There was a great deal of discontent in the Sassanid Persian and Byzantine Empires. Both suffered from significant internal dissent and hatred of the central authorities. As a result, there were many regions inhabited by heretics who (without converting to Islam) willingly rose up in arms with the Muslims, aiding them in their conquests.
Over time, especially when Muawia took over after the death of Ali, the Caliphs attempted to consolidate power and form states. They went from a role similar to those of 21st century popes into those of a king. These changes were resisted by many, notably the Kharijites and Shia. Many opposition groups would oppose the transformation of Islam, and maintain semi-stateless societies for centuries.
Finally, ethnic tensions would cause the first Islamic states to crumble. Many Muslims wanted to place an emphasis on the racial superiority of Arabs. Others said that anyone who converted to Islam were Arabs. A third faction focused on Islam itself, saying that race was irrelevant, and pointed out that many of the early Muslims in Mohammed’s party had been black slaves. These ethnic tensions boiled down into race-wars. Ultimately, the pro-diversity factions won, and the pro-Arab factions lost in repeated crushing defeats.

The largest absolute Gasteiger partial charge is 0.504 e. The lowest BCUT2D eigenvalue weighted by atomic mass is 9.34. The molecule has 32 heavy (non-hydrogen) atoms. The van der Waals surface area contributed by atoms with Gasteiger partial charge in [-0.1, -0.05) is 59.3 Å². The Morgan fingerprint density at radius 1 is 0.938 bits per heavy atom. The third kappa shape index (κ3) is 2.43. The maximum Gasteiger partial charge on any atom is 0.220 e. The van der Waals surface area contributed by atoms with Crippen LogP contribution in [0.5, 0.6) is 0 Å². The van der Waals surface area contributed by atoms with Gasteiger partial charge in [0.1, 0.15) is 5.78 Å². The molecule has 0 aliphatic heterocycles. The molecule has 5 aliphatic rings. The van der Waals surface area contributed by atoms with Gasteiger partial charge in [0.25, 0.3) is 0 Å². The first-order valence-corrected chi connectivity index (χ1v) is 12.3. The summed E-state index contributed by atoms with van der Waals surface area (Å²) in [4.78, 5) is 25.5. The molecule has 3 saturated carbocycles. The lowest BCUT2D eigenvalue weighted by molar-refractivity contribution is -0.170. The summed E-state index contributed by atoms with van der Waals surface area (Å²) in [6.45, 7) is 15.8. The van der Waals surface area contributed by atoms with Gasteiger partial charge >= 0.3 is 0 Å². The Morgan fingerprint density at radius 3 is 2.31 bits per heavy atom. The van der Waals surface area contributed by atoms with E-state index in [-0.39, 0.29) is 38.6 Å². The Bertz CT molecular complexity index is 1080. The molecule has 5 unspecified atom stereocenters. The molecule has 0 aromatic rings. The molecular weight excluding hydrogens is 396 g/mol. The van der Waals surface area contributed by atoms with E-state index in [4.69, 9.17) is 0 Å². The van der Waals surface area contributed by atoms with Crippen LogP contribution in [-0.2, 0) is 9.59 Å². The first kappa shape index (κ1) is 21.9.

A more tolerant Sunni state - the Abbasid Caliphate - would emerge. This Caliphate would welcome the innovations of all peoples and religions, ushering in the golden age of Islam.
This book is pretty well written. It avoids a lot of the hair-splitting which academics love to engage in to a large extent. However, it might be difficult to follow along if you are completely new to Islamic history. If you have a very rough idea of who major figures like Ali, Muawia, or Abu Muslim are - and have a rough idea of what the Rashidun, Umayyad, and Abbasid Caliphates are, then you will enjoy this book. Otherwise, you may need to supplement it with Wikipedia, YouTube videos, etc…
Islamic Law: A Very Short Introduction
By Mashood A. Baderin
Published in May 3 2021
Thibault’s Score: 2/5
One of the things that has consistently fascinated me about Islam is that it isn’t a purely spiritual religion, in the sense that Christianity is. Christianity does not deal with matters of state. At best, the old testament has a few passages cautioning rulers against certain types of behavior and warning about government overreach.